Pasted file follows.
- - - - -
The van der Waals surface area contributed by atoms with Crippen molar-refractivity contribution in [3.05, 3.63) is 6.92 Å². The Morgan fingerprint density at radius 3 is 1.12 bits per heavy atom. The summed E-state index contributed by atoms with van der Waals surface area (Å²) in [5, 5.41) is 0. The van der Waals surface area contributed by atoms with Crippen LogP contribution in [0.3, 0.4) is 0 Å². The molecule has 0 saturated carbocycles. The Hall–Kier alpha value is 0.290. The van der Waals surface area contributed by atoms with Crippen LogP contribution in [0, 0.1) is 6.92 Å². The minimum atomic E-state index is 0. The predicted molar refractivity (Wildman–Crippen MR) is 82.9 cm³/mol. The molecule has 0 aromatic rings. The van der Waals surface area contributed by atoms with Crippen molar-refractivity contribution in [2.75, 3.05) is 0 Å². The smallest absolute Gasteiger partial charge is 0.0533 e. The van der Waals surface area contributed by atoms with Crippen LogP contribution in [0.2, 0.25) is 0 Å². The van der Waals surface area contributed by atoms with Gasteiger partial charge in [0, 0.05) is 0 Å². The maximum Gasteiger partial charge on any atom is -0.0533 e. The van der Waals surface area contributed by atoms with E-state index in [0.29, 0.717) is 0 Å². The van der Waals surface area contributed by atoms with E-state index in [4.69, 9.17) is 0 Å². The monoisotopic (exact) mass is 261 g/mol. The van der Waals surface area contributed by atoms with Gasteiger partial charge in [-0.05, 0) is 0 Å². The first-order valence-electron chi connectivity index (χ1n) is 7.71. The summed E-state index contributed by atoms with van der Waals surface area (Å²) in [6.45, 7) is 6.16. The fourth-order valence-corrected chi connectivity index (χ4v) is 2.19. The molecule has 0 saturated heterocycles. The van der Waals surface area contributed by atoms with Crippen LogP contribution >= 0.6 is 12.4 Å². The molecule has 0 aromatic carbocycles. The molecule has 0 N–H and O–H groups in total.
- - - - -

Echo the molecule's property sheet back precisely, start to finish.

The van der Waals surface area contributed by atoms with Crippen molar-refractivity contribution in [3.05, 3.63) is 6.92 Å². The Morgan fingerprint density at radius 3 is 1.12 bits per heavy atom. The summed E-state index contributed by atoms with van der Waals surface area (Å²) in [5, 5.41) is 0. The van der Waals surface area contributed by atoms with Crippen LogP contribution in [0.3, 0.4) is 0 Å². The molecule has 0 saturated carbocycles. The Hall–Kier alpha value is 0.290. The van der Waals surface area contributed by atoms with Crippen LogP contribution in [0, 0.1) is 6.92 Å². The minimum atomic E-state index is 0. The predicted molar refractivity (Wildman–Crippen MR) is 82.9 cm³/mol. The molecule has 0 aromatic rings. The van der Waals surface area contributed by atoms with Crippen molar-refractivity contribution in [2.75, 3.05) is 0 Å². The smallest absolute Gasteiger partial charge is 0.0533 e. The van der Waals surface area contributed by atoms with Crippen LogP contribution in [0.2, 0.25) is 0 Å². The van der Waals surface area contributed by atoms with Gasteiger partial charge in [0, 0.05) is 0 Å². The maximum Gasteiger partial charge on any atom is -0.0533 e. The van der Waals surface area contributed by atoms with E-state index in [0.29, 0.717) is 0 Å². The van der Waals surface area contributed by atoms with E-state index in [4.69, 9.17) is 0 Å². The monoisotopic (exact) mass is 261 g/mol. The van der Waals surface area contributed by atoms with Gasteiger partial charge in [-0.05, 0) is 0 Å². The first-order valence-electron chi connectivity index (χ1n) is 7.71. The summed E-state index contributed by atoms with van der Waals surface area (Å²) in [6.45, 7) is 6.16. The fourth-order valence-corrected chi connectivity index (χ4v) is 2.19. The molecule has 0 saturated heterocycles. The van der Waals surface area contributed by atoms with Crippen LogP contribution >= 0.6 is 12.4 Å². The molecule has 0 aromatic carbocycles. The molecule has 0 N–H and O–H groups in total.